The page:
Audtra has retired its 10-year roadmap of a mind-video recording wearable to supplement the platform's audio/transcription ability. Newly-minted, 23-year-old me thought it’d be insightful to watch a video of dreams from the past night, or the 33% of life spent asleep, living in alternate realities. Originating as an EEG cap concept and illustration, I discovered Dr. Jack Gallant’s video of movies reconstructed from brain activity using fMRI. Researching other methods, I asked the most cited researcher in a psychology subfield if he thought EEG/fNIRS was viable. He digested journal articles on this and validated its potential. When I discovered a UK operation selling EEG electrodes with a BlackBox-like fNIRS device to 100 pilot users, I filed a combined, EEG cap/fNIRS headband patent application at 24. I’d hear of fNIRS’ recent use in studies per a poster presentation, and future use per a keynote, at an international research conference, with the plan to study neuro part-time the same calendar year.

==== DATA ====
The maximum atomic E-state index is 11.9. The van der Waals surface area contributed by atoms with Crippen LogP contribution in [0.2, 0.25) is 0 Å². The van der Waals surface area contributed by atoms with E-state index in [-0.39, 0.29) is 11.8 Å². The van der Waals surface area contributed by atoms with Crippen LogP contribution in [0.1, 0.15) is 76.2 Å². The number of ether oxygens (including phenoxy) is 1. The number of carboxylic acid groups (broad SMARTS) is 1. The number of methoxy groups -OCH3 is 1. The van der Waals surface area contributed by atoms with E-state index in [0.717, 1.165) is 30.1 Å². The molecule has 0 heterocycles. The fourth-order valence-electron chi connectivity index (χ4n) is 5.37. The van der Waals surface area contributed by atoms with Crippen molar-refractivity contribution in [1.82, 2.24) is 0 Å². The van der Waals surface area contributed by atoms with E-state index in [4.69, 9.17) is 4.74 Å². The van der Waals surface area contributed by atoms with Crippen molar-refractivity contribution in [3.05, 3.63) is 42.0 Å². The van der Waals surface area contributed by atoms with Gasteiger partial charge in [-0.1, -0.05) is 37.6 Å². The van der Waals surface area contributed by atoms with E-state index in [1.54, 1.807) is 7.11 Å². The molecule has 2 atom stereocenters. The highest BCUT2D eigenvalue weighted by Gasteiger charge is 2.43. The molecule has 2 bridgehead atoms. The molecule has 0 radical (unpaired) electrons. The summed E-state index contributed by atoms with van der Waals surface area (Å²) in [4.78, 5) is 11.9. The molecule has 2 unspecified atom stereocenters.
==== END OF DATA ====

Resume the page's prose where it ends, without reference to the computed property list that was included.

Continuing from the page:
The time and recent process of transferring a 20m, July 4th fireworks video from the device it was recorded on to a different device for cutting, exporting the 6m video out of the cutting application, and sending it back to the phone for uploading was time-consuming. I further didn’t have the patience to watch my own video, even though it was fun content. Video analytics proved followers felt the same, as did a comedic tweet about a 15s video. I experienced similar inefficiencies trying to upload an hour-long conference video from my phone, and don't believe the ability to record an 8h dream/thought video will reach mass adoption. “Mind-video recording wearable” doesn’t fit in the 90% (soon, 95%) automated, self-sustaining venture, nor does it solve any immediate problems. It could still help researchers one day, with their development funded by universities for that niche.
Update: Andreessen's Benedict Evans retweeted a GIF of the Gallant video, where the replies prove I'm years ahead.